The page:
Shearman And Sterling

News January 24, 2017

Shearman & Sterling Secures Major High Court Victory for Micula Brothers Over US$250 Million Award Against Romania

Shearman & Sterling has secured a major victory for Swedish twin brothers, Viorel and Ioan Micula, and their Romanian companies after the English High Court rejected Romania’s application to set aside the Court’s 2014 order registering a US$250 million ICSID Award against Romania.

The 2013 Award was rendered by an ICSID Tribunal which found that Romania had violated the Sweden-Romania BIT by failing to ensure fair and equitable treatment to the claimants’ investments by prematurely repealing certain economic incentives extended to them.  It is one of the largest awards in ICSID history.  By an order dated October 17, 2014, the award was registered in the High Court pursuant to the Arbitration (International Investment Disputes) Act 1966, which implements the ICSID Convention in the UK.

Romania argued that the registration order should be set aside because: (1) Romania had paid the award in full; and/or (2) registration of the award conflicted with a May 26, 2014 injunction decision or a March 30, 2015 final decision, issued by the European Commission to Romania, the latter of which declared that the award amounted to incompatible new state aid contrary to Article 107(1) of the Treaty on the Functioning of the European Union and prohibited Romania from making any payment to the claimants under the award.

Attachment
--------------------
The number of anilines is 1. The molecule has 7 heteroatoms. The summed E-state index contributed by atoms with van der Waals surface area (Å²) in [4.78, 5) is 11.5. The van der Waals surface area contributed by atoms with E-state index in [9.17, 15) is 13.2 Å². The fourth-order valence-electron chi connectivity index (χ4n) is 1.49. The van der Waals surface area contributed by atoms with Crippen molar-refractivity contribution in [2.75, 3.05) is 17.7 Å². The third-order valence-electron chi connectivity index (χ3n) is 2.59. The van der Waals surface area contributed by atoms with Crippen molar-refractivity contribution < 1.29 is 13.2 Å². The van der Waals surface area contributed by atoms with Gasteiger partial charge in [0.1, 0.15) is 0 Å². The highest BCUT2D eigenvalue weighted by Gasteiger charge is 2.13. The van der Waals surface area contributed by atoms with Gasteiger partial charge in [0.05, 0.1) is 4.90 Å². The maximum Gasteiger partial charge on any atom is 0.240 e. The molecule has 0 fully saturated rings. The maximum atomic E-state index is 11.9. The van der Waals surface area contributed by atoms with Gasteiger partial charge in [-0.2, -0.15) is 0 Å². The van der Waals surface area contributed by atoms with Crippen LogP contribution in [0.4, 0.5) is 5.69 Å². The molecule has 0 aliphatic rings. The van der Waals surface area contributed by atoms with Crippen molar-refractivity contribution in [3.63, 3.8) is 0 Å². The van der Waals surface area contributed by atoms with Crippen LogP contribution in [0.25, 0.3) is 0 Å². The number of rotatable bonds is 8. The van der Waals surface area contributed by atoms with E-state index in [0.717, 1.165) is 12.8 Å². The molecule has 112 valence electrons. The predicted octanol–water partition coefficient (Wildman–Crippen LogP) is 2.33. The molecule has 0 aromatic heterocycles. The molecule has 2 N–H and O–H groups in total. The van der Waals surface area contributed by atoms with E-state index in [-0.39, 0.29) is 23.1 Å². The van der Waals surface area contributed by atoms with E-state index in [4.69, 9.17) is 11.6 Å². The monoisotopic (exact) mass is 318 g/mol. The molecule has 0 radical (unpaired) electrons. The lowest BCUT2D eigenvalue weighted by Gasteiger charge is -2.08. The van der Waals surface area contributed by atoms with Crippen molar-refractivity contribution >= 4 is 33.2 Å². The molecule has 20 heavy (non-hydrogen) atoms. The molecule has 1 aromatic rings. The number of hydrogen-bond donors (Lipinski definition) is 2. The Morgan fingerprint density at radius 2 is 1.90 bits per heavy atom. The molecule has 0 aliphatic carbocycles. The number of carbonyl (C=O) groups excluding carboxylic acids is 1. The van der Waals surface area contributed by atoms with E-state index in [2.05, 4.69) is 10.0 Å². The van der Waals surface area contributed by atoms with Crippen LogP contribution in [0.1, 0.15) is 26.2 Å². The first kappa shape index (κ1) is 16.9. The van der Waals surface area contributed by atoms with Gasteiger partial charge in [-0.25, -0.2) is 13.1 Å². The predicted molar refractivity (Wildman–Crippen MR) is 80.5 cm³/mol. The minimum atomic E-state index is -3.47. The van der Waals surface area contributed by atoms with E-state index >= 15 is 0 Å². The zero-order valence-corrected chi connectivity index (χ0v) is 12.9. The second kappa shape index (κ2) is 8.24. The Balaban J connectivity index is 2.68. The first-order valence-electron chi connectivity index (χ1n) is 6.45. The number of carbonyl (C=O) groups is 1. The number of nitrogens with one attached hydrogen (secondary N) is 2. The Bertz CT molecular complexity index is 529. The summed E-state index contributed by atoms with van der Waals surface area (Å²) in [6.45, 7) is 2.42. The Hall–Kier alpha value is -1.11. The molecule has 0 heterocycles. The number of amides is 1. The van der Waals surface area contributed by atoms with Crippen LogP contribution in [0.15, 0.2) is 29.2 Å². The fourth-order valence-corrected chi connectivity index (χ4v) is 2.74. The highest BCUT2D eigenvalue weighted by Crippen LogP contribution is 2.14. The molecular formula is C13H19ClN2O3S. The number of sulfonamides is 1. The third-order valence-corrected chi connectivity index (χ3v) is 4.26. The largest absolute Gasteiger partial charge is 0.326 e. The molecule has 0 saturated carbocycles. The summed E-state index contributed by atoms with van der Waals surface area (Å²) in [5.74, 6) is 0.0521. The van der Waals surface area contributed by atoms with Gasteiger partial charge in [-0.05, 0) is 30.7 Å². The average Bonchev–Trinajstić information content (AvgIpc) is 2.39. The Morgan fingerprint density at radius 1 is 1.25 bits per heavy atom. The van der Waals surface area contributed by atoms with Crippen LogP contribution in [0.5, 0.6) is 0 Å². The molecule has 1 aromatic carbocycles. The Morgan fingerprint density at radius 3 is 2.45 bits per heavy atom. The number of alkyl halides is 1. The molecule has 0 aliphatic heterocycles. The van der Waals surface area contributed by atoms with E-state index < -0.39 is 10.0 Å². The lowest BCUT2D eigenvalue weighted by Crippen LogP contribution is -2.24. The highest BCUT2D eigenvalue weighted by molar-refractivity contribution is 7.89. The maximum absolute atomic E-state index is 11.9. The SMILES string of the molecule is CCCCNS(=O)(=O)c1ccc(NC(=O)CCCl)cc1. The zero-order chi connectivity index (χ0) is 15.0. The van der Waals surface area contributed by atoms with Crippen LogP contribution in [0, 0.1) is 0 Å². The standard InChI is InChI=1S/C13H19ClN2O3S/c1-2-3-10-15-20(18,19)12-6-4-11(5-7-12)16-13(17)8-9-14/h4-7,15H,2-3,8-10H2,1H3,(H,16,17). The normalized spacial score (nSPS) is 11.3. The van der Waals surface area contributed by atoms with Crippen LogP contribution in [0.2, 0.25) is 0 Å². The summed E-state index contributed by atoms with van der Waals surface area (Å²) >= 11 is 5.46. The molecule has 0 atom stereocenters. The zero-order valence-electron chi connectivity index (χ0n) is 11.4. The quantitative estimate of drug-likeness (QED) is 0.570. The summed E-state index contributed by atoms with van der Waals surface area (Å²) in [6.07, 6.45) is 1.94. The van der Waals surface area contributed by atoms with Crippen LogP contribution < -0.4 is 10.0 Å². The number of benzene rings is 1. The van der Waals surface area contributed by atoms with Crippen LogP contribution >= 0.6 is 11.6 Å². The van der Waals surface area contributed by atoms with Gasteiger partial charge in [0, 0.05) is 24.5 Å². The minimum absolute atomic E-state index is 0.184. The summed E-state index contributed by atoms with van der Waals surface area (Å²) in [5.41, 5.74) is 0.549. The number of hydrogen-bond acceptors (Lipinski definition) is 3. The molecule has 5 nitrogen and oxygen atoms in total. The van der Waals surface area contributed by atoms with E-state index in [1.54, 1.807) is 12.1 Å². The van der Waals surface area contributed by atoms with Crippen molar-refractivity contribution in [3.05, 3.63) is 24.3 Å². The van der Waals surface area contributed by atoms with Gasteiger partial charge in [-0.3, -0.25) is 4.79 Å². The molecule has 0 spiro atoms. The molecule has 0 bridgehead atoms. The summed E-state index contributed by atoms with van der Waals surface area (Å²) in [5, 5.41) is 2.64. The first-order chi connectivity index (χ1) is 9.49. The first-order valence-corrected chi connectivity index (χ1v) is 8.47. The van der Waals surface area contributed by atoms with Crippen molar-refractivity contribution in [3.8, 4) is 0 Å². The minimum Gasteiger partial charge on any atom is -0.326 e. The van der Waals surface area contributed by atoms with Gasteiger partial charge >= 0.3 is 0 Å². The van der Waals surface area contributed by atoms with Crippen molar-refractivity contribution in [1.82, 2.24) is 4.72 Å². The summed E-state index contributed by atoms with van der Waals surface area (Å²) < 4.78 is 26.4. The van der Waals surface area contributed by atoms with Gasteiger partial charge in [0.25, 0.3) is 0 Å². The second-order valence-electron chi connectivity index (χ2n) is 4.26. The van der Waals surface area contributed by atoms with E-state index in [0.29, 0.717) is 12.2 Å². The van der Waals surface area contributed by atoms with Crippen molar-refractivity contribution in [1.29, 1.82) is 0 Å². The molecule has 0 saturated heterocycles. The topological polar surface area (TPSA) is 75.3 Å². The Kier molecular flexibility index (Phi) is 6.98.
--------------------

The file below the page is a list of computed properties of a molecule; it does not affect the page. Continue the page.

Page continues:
Alternatively, Romania argued that enforcement of the award be stayed: (1) pending the outcome of the claimants’ applications to the General Court of the European Union to annul the final decision; or (2) until the High Court made a request to the Court of Justice of the European Union for a preliminary ruling and the CJEU issued such a ruling.

Mr. Justice Blair accepted the claimants’ arguments that the award was res judicata and that setting aside the registration order would conflict with the terms of the 1966 Act (which provides for “automatic” registration of an ICSID award).  Justice Blair rejected Romania’s claim that registration of the award was a breach of either of the Commission’s decisions and found that, aside from nominal amounts already received by the some of the claimants, Romania had not made any payments under the award.  Justice Blair declined to make a request to the CJEU for a preliminary ruling and refused to stay enforcement of the award on this ground. 

While the Court has stayed enforcement of the award in the UK pending the determination of the claimants’ annulment applications before the GCEU, the Court indicated that it was inclined to grant the claimants’ cross-application for security for damages as a condition of the stay, and has ordered a further hearing to consider that application.  The hearing is expected to be held in the spring.

The first claimant, Viorel Micula, was represented by Shearman & Sterling Paris partners Emmanuel Galliard, Head of the International Arbitration Group, and Yas Banifatemi, Head of the Public International Law practice, and by associate Simon Cohen from the firm’s Litigation Group in London.